Note: This is the first in a series highlighting what’s happening around Connecticut in the area of Parkinson’s research, treatment, innovation, and collaboration. We will highlight a different entity each month.
It’s a rainy Tuesday at Yale this 29th day of October, with a multitude of activities happening all over campus; students, faculty, researchers, plus Yale New Haven Health, street vendors, patients, and so much more. It truly is a bustling environment, with everyone around campus seemingly dialed in on what they need to be doing, where they are going, and all moving at a very rapid pace: work to be done, classes attended, appointments kept.
Yet here in an upstairs conference room at the Yale Medical School, a variety of Yale researchers, faculty, professors, and administrators took time from their busy days to share with me – and by extension, you, the CAP audience - one of their passions: finding answers to the puzzle known as Parkinson’s disease.
The overarching sense I got when talking with the Yale team was purpose: a burning desire to answer questions that can lead to useable and meaningful outcomes. From answers in basic science to answers in translational and clinical research, the clear need identified was to find answers – and then use them for the common good.
First, a primer.
“Whereas basic research is looking at questions related to how nature works, translational research aims to take what’s learned in basic research and apply that in the development of solutions to medical problems. Clinical research, then, takes those solutions and studies them in clinical trials. Together, they form a continuous research loop that transforms ideas into action in the form of new treatments and tests and advances cutting-edge developments from the lab bench to the patient’s bedside and back again”.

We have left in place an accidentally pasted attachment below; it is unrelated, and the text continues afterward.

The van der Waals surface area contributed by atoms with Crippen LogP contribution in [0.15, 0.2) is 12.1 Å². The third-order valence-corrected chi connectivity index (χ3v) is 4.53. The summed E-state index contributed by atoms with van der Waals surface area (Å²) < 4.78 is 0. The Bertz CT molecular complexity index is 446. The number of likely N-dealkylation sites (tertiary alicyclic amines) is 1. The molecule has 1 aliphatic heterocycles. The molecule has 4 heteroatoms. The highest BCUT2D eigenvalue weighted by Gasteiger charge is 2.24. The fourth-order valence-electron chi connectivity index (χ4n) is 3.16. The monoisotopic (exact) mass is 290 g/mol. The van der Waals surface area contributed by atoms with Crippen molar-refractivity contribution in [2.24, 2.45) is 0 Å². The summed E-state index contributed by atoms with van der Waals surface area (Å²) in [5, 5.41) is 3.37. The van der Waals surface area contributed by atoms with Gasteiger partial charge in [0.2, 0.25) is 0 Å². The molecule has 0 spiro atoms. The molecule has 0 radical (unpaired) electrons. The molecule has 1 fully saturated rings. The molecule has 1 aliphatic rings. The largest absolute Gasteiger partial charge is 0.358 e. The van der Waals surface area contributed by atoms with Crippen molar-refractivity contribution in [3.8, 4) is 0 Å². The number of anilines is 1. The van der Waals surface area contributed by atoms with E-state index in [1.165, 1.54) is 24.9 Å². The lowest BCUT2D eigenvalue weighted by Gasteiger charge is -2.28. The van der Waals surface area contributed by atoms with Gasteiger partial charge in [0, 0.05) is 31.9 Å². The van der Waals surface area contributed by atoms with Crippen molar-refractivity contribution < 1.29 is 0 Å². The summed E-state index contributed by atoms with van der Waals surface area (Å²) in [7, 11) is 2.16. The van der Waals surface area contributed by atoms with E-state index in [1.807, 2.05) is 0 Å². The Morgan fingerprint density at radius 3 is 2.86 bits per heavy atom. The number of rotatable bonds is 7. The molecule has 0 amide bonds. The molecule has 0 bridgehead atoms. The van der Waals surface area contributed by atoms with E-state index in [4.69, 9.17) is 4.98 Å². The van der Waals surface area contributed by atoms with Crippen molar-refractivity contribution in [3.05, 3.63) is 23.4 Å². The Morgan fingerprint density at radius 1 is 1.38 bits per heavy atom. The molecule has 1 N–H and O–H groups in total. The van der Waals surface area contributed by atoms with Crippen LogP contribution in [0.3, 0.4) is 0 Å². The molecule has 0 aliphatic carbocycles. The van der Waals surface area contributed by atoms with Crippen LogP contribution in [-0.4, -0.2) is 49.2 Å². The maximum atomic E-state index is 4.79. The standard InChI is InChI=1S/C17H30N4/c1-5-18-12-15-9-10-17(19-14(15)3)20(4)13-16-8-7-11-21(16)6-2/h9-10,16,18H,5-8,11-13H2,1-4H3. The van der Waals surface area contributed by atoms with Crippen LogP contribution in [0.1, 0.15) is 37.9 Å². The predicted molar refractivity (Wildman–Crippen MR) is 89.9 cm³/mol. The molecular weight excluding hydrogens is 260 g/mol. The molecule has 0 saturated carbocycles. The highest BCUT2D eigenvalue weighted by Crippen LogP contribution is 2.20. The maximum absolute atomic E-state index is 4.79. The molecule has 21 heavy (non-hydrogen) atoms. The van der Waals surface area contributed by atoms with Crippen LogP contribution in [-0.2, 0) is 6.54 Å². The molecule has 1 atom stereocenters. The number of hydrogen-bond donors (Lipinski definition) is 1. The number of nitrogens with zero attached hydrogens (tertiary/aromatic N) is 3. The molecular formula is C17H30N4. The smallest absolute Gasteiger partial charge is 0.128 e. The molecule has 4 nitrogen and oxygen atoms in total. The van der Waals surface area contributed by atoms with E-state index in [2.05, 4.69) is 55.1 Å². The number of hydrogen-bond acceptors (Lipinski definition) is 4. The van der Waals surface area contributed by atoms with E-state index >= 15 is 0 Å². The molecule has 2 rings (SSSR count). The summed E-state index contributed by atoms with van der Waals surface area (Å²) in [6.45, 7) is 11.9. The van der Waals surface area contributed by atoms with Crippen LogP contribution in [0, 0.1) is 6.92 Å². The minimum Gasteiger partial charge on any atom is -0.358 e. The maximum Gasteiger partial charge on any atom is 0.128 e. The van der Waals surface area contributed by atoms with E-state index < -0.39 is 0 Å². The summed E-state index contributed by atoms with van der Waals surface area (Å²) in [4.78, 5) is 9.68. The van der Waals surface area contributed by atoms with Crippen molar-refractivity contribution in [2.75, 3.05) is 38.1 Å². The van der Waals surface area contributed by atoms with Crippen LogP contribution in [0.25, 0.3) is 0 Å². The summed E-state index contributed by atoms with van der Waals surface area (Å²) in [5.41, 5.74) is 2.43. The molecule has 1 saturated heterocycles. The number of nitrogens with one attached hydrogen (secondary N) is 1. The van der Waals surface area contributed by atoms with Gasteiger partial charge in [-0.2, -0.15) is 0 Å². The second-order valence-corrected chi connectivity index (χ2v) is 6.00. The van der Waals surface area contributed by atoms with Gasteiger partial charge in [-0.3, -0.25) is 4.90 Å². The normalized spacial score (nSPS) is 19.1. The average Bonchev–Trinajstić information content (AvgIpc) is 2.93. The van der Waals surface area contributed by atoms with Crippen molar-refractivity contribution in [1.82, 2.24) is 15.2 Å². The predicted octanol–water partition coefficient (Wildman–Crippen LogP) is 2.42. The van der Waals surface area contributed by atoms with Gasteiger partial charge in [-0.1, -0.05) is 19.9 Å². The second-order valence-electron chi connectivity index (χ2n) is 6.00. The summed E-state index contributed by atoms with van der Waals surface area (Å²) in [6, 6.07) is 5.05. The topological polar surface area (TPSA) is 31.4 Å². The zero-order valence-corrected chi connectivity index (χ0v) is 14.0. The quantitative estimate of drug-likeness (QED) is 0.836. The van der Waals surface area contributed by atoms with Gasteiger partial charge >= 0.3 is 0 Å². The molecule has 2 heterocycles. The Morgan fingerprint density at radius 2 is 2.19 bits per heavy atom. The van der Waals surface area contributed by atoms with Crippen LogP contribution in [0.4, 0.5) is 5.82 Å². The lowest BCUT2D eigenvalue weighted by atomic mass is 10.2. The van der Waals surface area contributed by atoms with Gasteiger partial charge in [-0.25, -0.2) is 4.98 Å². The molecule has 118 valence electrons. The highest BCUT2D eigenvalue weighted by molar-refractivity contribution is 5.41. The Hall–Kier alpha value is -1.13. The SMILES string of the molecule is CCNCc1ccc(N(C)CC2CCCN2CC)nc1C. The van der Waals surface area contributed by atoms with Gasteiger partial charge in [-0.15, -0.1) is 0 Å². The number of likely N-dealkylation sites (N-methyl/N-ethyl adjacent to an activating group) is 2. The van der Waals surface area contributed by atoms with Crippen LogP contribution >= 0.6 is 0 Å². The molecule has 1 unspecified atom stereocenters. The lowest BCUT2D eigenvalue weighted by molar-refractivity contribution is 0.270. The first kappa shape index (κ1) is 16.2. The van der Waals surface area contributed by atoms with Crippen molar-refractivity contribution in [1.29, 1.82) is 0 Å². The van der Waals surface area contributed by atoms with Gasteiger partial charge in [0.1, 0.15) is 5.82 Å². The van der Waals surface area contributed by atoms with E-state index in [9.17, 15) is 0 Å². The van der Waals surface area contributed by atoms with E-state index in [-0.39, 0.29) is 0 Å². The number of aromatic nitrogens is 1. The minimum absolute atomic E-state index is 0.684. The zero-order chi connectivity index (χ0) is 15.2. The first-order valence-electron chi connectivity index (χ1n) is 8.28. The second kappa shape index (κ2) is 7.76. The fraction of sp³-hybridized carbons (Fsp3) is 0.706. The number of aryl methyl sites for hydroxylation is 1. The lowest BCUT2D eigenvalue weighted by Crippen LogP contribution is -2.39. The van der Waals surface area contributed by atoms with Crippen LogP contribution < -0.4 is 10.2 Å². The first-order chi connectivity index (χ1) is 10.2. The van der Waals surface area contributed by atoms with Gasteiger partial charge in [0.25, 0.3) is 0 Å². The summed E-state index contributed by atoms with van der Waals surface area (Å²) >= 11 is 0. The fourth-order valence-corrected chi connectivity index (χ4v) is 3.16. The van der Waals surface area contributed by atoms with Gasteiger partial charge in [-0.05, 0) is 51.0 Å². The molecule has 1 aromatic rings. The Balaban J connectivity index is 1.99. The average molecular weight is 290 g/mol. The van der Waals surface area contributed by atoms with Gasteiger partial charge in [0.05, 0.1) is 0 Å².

Back to our gathering. Dr. Pietro De Camilli is the Chair of the Department of Neuroscience at Yale Medical school, and he immediately speaks of the tremendous strength of Yale in the areas of molecular biology, cell biology – among others – and how those strengths are important to all three areas – and in having an impact.
Dr. De Camilli is a founding member, together with Dr. Elan Louis, Chief, Division of Movement Disorders, of the internal group known as “YPDRG”: Yale Parkinson’s Disease Research Group. (The group gathers informally to promote internal collaboration, information sharing, and best practices).
De Camilli also speaks of his and Yale’s participation with the ASAP initiative (Aligning Science Across Parkinson’s) and the incredible potential this fledgling (3 years) effort can have on PD research. It’s heady stuff, and it involves areas that CAP has taken a strong position on: collaboration, creativity, flexibility, and transparency. (ASAP is managed by the Milken Institute). While the discussion is sometimes highly technical, the theme is crystal clear: basic science matters — big time. And Yale is doing just that – with a great team.
Part of that great team is Sreeganga Chandra, Ph.D., Associate Professor of Neurology and Neuroscience; Associate Professor, Neurology; Associate Professor of Neuroscience; Deputy Chair of Neuroscience. She joins us at the conference table, and her laser focus is evident: foundational, basic science. Get the answers, and so much can emanate from those answers. The team clearly works well together, and Chandra is obviously an integral part of it. Her mention of basic science rings true with other team members, and they echo her sentiment that basic science requires patience, support, resources – and should be valued by patients and scientists alike. It is foundational in nature and a prerequisite to truly successful outcomes. (She is also co-chair of the Yale PD symposium being held in April; more on that under separate cover).